U.S. consumer debt
soars $7 billion in one month
-- A surge in credit-card debt figures
released Wednesday by the Federal Reserve does not surprise consumer
advocate Linda Sherry and other credit and debt educators.
credit card companies are still sending out the solicitations and
I do think the whole new focus on marketing to the subprime borrowers
is contributing to the problem," said Sherry, editorial director
for the nonprofit consumer advocacy group Consumer Action in San
credit on people
perplexing to see so many reports that mention that credit card
debt is slowing down, when in fact the marketers are pushing credit
on previously bankrupt people in record numbers. It only figures
that the credit card debt numbers would rise."
rose by $7 billion for the month, the Fed said, to $1.24 trillion,
after rising $4.6 billion in January. The biggest factor causing
the increase was credit card debt, which rose to $3.9 billion in
February from $2.1 billion in January.
sign of good times?
analysts pooh-poohed the increase as merely a sign of rising incomes
and more disposable income among consumers. Bloomberg News
reported that Nationsbanc Montgomery Securities economist Peter
Kretzmer insisted that consumers are paying down debt, and that
the Fed's report does not reflect the fact that more bank customers
are using home equity loans to consolidate credit card debt.
nationwide have reported an increase of $13 billion in volume of
outstanding home equity loans during the last year, Kretzmer added,
while revolving consumer loans have declined.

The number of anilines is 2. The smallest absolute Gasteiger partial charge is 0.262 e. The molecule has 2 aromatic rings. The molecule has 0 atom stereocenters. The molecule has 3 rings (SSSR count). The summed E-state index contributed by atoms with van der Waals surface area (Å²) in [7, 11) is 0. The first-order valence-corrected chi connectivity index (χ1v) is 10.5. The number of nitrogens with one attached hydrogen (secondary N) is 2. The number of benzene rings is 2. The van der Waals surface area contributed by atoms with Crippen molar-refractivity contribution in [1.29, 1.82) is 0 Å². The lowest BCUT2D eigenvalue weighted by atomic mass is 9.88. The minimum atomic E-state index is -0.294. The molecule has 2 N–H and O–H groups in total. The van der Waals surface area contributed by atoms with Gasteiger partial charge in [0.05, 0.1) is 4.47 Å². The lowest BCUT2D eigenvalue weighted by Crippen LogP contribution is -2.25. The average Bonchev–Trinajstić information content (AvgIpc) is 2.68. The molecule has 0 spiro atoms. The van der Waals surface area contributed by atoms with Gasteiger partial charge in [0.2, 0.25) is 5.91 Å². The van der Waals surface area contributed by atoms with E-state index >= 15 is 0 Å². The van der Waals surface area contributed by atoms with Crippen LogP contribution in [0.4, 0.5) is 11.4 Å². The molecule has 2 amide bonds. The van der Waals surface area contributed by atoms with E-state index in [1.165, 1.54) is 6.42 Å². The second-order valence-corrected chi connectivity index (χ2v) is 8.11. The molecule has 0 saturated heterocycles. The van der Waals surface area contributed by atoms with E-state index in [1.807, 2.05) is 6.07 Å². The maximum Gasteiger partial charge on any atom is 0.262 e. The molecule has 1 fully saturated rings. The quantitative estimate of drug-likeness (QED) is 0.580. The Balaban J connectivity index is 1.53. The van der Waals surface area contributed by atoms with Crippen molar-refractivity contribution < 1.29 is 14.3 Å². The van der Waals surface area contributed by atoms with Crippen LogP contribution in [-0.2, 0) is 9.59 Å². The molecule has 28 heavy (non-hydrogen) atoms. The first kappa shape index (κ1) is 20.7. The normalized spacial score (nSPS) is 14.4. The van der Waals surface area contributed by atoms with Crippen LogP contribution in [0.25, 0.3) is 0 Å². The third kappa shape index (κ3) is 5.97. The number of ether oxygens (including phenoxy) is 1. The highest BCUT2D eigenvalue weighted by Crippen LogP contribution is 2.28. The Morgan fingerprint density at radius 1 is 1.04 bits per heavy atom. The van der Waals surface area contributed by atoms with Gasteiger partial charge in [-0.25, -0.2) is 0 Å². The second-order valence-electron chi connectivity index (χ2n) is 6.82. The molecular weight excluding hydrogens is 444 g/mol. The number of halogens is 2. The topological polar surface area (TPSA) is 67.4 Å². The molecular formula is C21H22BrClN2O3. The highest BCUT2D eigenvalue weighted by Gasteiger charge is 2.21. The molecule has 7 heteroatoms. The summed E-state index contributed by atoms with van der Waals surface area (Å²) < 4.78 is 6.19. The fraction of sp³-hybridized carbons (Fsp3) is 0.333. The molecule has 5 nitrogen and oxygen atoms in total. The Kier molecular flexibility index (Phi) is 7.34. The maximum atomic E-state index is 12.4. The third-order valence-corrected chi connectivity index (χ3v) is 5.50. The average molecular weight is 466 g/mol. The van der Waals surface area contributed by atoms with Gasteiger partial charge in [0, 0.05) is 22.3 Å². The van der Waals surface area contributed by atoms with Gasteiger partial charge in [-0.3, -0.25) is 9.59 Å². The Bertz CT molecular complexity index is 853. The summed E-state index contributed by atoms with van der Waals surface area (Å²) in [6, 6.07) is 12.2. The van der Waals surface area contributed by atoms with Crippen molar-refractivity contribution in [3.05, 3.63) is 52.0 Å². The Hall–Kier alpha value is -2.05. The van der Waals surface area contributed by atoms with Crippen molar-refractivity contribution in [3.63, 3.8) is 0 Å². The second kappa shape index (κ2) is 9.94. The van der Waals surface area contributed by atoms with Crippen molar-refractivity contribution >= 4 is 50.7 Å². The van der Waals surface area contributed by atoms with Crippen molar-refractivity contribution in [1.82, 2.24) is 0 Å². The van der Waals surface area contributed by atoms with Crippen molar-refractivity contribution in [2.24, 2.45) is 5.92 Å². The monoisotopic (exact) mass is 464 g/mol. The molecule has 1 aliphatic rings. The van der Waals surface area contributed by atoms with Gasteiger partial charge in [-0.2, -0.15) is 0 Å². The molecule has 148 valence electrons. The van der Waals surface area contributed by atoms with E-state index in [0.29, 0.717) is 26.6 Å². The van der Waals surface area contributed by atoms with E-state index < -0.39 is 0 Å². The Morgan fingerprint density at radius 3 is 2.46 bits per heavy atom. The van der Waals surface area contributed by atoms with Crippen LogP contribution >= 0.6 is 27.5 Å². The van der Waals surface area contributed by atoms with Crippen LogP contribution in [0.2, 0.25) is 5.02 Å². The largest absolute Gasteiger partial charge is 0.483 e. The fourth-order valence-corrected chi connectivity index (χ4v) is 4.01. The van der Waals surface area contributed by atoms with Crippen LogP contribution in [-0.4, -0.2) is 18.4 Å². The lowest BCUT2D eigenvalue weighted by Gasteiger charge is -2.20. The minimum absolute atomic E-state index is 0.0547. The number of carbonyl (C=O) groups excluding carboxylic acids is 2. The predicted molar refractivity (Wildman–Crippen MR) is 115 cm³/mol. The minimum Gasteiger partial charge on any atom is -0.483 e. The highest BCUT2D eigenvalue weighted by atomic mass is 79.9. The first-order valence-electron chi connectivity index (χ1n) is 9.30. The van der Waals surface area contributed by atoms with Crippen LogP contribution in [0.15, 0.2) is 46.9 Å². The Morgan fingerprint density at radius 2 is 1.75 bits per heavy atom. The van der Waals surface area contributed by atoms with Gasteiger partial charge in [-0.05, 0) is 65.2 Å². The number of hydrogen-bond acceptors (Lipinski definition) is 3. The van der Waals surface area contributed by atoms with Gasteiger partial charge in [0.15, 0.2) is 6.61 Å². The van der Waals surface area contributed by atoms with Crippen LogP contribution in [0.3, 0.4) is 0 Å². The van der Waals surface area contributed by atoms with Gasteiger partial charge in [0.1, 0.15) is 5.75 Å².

cards firms: 'It's not our fault'
a recent series of bankruptcy hearings in Washington, D.C., credit
card companies bemoaned the fact that they had received the brunt
of complaints about bad consumer debt, when in reality, only 16
percent of all bankruptcy debt was attributable to credit card debt.
who help counsel consumers and deal with complaints against creditors
are a little more skeptical of the motives of banks and credit issuers,
especially in marketing to people with previously "bad" credit.
you grant credit to is important and, in our opinion, the banks
and credit card companies are going after a lot of people who simply
can't handle credit," Sherry said. "It's like giving a child a pack
of matches. The debt had to go somewhere ... and no one got income
raises to pay off these debts, so of course, it's going to rise."
growing and growing
added that the problem with credit card debt is that it will only
continue to rise because of interest added and other extraneous
card debt just keeps getting bigger," she said. "And no one wants
to see people risk losing their homes with home equity loans to
pay off unsecured debt. I just don't think it's worth the risk."
-- Posted: April 8, 1998